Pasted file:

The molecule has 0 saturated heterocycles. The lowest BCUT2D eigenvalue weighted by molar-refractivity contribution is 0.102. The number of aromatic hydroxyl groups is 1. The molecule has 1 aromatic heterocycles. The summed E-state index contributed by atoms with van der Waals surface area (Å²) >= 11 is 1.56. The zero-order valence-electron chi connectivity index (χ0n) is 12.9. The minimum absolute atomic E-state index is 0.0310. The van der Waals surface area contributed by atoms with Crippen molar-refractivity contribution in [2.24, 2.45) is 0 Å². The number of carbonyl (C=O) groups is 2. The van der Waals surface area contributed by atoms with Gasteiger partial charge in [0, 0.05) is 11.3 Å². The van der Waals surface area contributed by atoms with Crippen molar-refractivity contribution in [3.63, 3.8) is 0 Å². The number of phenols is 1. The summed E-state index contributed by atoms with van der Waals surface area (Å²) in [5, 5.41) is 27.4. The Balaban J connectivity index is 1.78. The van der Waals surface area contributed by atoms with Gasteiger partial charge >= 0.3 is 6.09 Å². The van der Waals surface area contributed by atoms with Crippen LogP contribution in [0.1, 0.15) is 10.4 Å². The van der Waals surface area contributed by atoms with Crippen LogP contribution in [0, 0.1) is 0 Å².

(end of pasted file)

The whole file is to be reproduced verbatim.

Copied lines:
The molecule has 0 saturated heterocycles. The lowest BCUT2D eigenvalue weighted by molar-refractivity contribution is 0.102. The number of aromatic hydroxyl groups is 1. The molecule has 1 aromatic heterocycles. The summed E-state index contributed by atoms with van der Waals surface area (Å²) >= 11 is 1.56. The zero-order valence-electron chi connectivity index (χ0n) is 12.9. The minimum absolute atomic E-state index is 0.0310. The van der Waals surface area contributed by atoms with Crippen molar-refractivity contribution in [2.24, 2.45) is 0 Å². The number of carbonyl (C=O) groups is 2. The van der Waals surface area contributed by atoms with Gasteiger partial charge in [0, 0.05) is 11.3 Å². The van der Waals surface area contributed by atoms with Crippen molar-refractivity contribution in [3.63, 3.8) is 0 Å². The number of phenols is 1. The summed E-state index contributed by atoms with van der Waals surface area (Å²) in [5, 5.41) is 27.4. The Balaban J connectivity index is 1.78. The van der Waals surface area contributed by atoms with Gasteiger partial charge >= 0.3 is 6.09 Å². The van der Waals surface area contributed by atoms with Crippen LogP contribution in [0.1, 0.15) is 10.4 Å². The van der Waals surface area contributed by atoms with Crippen LogP contribution in [0, 0.1) is 0 Å².